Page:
SVP abstracts 22: Weigeltisaurus reexamined

Pritchard, Sues, Reisz and Scott 2020
promise to bring us a look at the ‘osteology and phylogenetic affinities of the early gliding reptile Weigeltisaurus jaekeli” (Fig. 1).

Unfortunately,
no phylogenetic analysis, or any hint thereof, is to be found in the abstract.

We looked at Weigeltisaurus earlier
here when the skull (Fig. 1) was described by Bulanov and Sennikov 2015.

Figure 1. Weigeltisaurus skull reconstructed by Bulanov and Sennikov (gray scale), and using DGS techniques (color). They did not attempt to trace the occiput, nor did they understand that the posterior crest is the supratemporal, displaced in situ and that the main portion is a very large squamosal that sweeps up. This skull is nearly identical to that of sister taxa, with the exception of the extended posterior elements, probably for secondary sexual selection. The same cannot be said of the Bulanov and Sennikov reconstruction which is, unfortunately, unique as is.

Figure 1. Weigeltisaurus skull reconstructed by Bulanov and Sennikov (gray scale), and using DGS techniques (color). They did not attempt to trace the occiput, nor did they understand that the posterior crest is the supratemporal, displaced in situ and that the main portion is a very large squamosal that sweeps up. This skull is nearly identical to that of sister taxa, with the exception of the extended posterior elements, probably for secondary sexual selection. The same cannot be said of the Bulanov and Sennikov reconstruction which is, unfortunately, unique as is.

Weigeltisaurus is a relative of Coelurosauravus 
(Fig. 2) and other pseudo-rib gliders. The ribs are dermal in nature, extending from the tips of the dorsal and lumbar ribs, whether few or many.

The Triassic kuehneosaur gliders and their non-gliding precursors.

Figure 2. Click to enlarge. The Triassic kuehneosaur gliders and their non-gliding precursors. Note the icarosaurs are not rib gliders. Their actual ribs are fused to mimic transverse processes as demonstrated around the neck and anterior torso.

From the Pritchard et al. 2020 abstract:
“Weigeltisauridae is a clade of small-bodied Permian diapsids that represent the oldest known vertebrates with skeletal features for gliding. It is characterized by a cranium with a posterior bony casque, prominent horns on the temporal arches, and a series of elongate bony spars projecting from the ventrolateral surface on both sides of the trunk. Definitive specimens are known from upper Permian of Germany, Russia, and Madagascar, but the quality of their preservation previously limited understanding of the skeletal structure and phylogenetic affinities of these reptiles.”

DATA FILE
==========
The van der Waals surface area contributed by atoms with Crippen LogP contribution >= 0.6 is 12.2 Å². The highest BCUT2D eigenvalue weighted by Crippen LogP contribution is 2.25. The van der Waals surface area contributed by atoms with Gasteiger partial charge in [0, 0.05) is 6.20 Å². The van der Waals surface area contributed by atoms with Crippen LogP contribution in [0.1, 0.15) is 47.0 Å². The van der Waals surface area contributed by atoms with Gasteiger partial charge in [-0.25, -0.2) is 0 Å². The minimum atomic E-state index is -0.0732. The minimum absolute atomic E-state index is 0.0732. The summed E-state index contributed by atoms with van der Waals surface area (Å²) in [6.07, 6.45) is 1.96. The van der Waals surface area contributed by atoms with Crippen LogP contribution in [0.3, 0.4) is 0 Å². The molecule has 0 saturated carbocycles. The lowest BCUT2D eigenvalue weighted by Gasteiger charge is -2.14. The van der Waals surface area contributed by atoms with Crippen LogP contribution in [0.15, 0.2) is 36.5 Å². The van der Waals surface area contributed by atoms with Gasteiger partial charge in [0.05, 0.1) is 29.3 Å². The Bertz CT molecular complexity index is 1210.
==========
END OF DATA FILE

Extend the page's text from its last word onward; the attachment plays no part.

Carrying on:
All you have to do is add taxa (= minimize taxon exclusion) and let the software determine where these Permian pseudo-rib gliding lepidosauriforms nest. In the large reptile tree (LRT, 1752+ taxa; subset Fig. 3) these arboreal gliders nest at the base of the lepidosauriformes. (The Diapsida is now limited to just archosauromorphs with a diapsid-skull morphology, by convergence with lepidosauriformes). Only here, in the LRT, among all prior pertinent cladograms, is the clade of pseudo-rib gliders surrounded by arboreal taxa with weigeltosaurs nesting with kuehneosaurs. Usually they nest apart and too often close to marine taxa.

Figure 2. Derived lepidosauriformes. The clade Pseudoribia includes the pseudo-rib gliders

Figure 2. Derived lepidosauriformes. The clade Pseudoribia includes the pseudo-rib gliders

The Pritchard, Sues, Reisz and Scott abstract continues:
“Here, we present a revised account based on a nearly complete skeleton of Weigeltisaurus jaekeli from the Kupferschiefer of central Germany and a revised phylogenetic analysis of early Diapsida and early Sauria.”